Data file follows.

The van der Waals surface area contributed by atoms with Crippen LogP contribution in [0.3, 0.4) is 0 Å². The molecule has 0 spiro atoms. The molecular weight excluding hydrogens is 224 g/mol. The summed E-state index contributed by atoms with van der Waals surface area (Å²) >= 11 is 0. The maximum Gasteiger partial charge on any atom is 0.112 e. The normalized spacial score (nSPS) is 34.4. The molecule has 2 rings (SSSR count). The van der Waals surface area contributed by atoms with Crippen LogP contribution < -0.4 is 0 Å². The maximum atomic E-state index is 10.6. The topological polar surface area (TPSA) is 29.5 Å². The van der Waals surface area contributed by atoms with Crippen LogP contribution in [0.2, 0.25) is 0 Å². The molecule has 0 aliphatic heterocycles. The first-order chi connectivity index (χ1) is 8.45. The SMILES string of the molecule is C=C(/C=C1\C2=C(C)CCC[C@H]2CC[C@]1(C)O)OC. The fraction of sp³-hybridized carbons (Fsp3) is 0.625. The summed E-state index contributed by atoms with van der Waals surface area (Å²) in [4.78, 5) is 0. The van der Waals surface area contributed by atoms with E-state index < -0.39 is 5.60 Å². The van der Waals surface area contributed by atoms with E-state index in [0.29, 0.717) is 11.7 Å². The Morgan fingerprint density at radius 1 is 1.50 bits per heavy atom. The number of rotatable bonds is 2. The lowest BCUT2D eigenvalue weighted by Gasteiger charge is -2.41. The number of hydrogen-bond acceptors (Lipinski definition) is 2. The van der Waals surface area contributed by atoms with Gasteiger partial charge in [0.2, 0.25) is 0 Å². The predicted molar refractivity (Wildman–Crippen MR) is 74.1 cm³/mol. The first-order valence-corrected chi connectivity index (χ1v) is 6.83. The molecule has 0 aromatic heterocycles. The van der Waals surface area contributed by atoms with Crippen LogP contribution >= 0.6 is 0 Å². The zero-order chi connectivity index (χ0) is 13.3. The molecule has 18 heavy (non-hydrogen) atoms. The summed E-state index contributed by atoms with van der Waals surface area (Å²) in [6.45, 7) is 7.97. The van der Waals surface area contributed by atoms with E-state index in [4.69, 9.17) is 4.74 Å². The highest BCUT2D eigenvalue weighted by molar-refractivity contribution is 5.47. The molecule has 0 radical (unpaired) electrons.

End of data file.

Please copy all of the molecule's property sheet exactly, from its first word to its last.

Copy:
The van der Waals surface area contributed by atoms with Crippen LogP contribution in [0.3, 0.4) is 0 Å². The molecule has 0 spiro atoms. The molecular weight excluding hydrogens is 224 g/mol. The summed E-state index contributed by atoms with van der Waals surface area (Å²) >= 11 is 0. The maximum Gasteiger partial charge on any atom is 0.112 e. The normalized spacial score (nSPS) is 34.4. The molecule has 2 rings (SSSR count). The van der Waals surface area contributed by atoms with Crippen LogP contribution < -0.4 is 0 Å². The maximum atomic E-state index is 10.6. The topological polar surface area (TPSA) is 29.5 Å². The van der Waals surface area contributed by atoms with Crippen LogP contribution in [0.2, 0.25) is 0 Å². The molecule has 0 aliphatic heterocycles. The first-order chi connectivity index (χ1) is 8.45. The SMILES string of the molecule is C=C(/C=C1\C2=C(C)CCC[C@H]2CC[C@]1(C)O)OC. The fraction of sp³-hybridized carbons (Fsp3) is 0.625. The summed E-state index contributed by atoms with van der Waals surface area (Å²) in [4.78, 5) is 0. The van der Waals surface area contributed by atoms with E-state index < -0.39 is 5.60 Å². The van der Waals surface area contributed by atoms with E-state index in [0.29, 0.717) is 11.7 Å². The Morgan fingerprint density at radius 1 is 1.50 bits per heavy atom. The number of rotatable bonds is 2. The lowest BCUT2D eigenvalue weighted by Gasteiger charge is -2.41. The number of hydrogen-bond acceptors (Lipinski definition) is 2. The van der Waals surface area contributed by atoms with Gasteiger partial charge in [0.2, 0.25) is 0 Å². The predicted molar refractivity (Wildman–Crippen MR) is 74.1 cm³/mol. The first-order valence-corrected chi connectivity index (χ1v) is 6.83. The molecule has 0 aromatic heterocycles. The van der Waals surface area contributed by atoms with Crippen LogP contribution >= 0.6 is 0 Å². The zero-order chi connectivity index (χ0) is 13.3. The molecule has 18 heavy (non-hydrogen) atoms. The summed E-state index contributed by atoms with van der Waals surface area (Å²) in [6.45, 7) is 7.97. The van der Waals surface area contributed by atoms with E-state index in [4.69, 9.17) is 4.74 Å². The highest BCUT2D eigenvalue weighted by molar-refractivity contribution is 5.47. The molecule has 0 radical (unpaired) electrons.